From The Associate Pastor’s Desk: How Do I Love The Unlovable?

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Have you ever struggled to love someone that you knew you should? Maybe it is a lazy coworker, or an obnoxious sibling, or a mean boss. We read of Jesus’ command to love the Lord your God with all your heart, soul, and strength and to love your neighbor as yourself. We all know that there are people who we are called to serve and to love but sometimes it seems that the expectation is that we should be doing this naturally. When we do not feel this way it is easy to ask what is wrong with me? There is something wrong with us. We are naturally programed to love those who love us and to hate those who hate us. For the Christian this should not be so.

During my high school years, I was a homeschooled student who was duel-enrolled at the public high school. This allowed me to attend any classes I wanted to as well as compete in athletics. During my time playing basketball I had a particularly hard time fitting in. I could not understand this because I was an above average athlete. I assumed this would punch my ticket to acceptance if not popularity. I was wrong. There was a particular group of boys who made it their goal to make me feel like an outsider. I can say there was no love in me for these individuals. I knew that I should be trying to reach others with the gospel but I was so concerned with what people thought of me that I completely lost sight of that.

I think many of us have people in some if not all areas of our lives that for whatever reason we find difficult to love. This is where we need to understand that love is not a feeling but an act of obedience. We are sinful people who are prone to love people who love and add benefit to us, and to treat people who don’t with indifference or even animosity.

There were days during my time in school where I realized that even though I did not have a natural love within me for particular individuals, I was called to love them anyway. How is it possible to love someone you don’t feel like loving? It is possible because we love our Savior who loved us when we were unlovely and continues to love us even when we fail Him over and over. We can act in love toward someone out of obedience to the Savior. It follows this principle, “He who has been forgiven much loves much, but he who has been forgiven little loves little.” Now it isn’t as if Jesus was saying here that some believers didn’t need as much forgiveness as others. He is saying that those who truly recognize how much they have been forgiven will truly love the way we should. I believe that when we fail to love, we fail to recognize just how bad we were and even still are.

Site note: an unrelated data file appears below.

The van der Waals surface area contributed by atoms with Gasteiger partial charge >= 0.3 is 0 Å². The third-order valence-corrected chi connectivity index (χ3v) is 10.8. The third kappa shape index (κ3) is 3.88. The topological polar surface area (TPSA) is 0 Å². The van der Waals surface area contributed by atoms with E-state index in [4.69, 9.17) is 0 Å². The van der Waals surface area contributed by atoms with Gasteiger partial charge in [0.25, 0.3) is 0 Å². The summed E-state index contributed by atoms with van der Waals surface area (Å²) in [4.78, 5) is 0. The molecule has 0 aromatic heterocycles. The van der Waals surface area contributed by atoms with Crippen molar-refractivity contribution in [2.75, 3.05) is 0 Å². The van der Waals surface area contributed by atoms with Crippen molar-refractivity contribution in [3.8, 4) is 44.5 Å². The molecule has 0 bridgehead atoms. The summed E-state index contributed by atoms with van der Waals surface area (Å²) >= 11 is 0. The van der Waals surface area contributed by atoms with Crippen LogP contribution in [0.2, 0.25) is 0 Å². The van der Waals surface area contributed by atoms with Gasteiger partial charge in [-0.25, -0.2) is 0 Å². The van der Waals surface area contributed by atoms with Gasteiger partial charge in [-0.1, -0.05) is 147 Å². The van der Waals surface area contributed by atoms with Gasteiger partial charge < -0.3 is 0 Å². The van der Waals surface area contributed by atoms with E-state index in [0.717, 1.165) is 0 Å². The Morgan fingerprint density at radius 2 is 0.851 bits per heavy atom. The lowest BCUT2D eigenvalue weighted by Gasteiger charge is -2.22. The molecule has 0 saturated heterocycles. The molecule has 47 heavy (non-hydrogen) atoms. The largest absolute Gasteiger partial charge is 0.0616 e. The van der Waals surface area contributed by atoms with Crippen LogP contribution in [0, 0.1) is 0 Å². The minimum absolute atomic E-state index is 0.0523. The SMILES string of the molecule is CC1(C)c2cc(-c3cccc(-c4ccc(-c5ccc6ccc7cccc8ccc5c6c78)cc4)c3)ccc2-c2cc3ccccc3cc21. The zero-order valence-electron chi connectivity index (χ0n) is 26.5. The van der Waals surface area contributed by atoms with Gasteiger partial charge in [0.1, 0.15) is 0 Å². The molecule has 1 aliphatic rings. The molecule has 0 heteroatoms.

So, what is the point of all this? The point is, we can truly act in love toward people we find unlovely. Not out of a “faking it” love, but because we truly love our Savior for what He has done for us. It is at this point He will begin to change our hearts and we will be able to truly love those who are unlovable. Who is the person in your life that you are being called to act in love toward? You really can love that person if you recognize the love that God has first shown you.

Are You In Pain?

Mark Vroegop

Last week, Pastor Tim and I (along with our families) had the special privilege of attending the GARBC National Conference in Des Moines. The theme of this year’s conference was entitled, “The Essence of Worship.” It was a great theme with many great messages on the what, why, and how of proper worship. I am so glad that we were able to attend this conference.

However, of all the messages last week, one hit me in a unique way. It was given by our Keynote Speaker, Mark Vroegop. His message was entitled, “The Minor Key of Worship: Learning the Grace of Lament.” I have never cried so many tears during a message.

Are you in pain? Is someone close to you walking through the Valley of the Shadow of Death? This message will immensely speak to and bless your heart. Take a listen at https://garbcconference.org/conference-news/the-minor-key-of-worship-2/.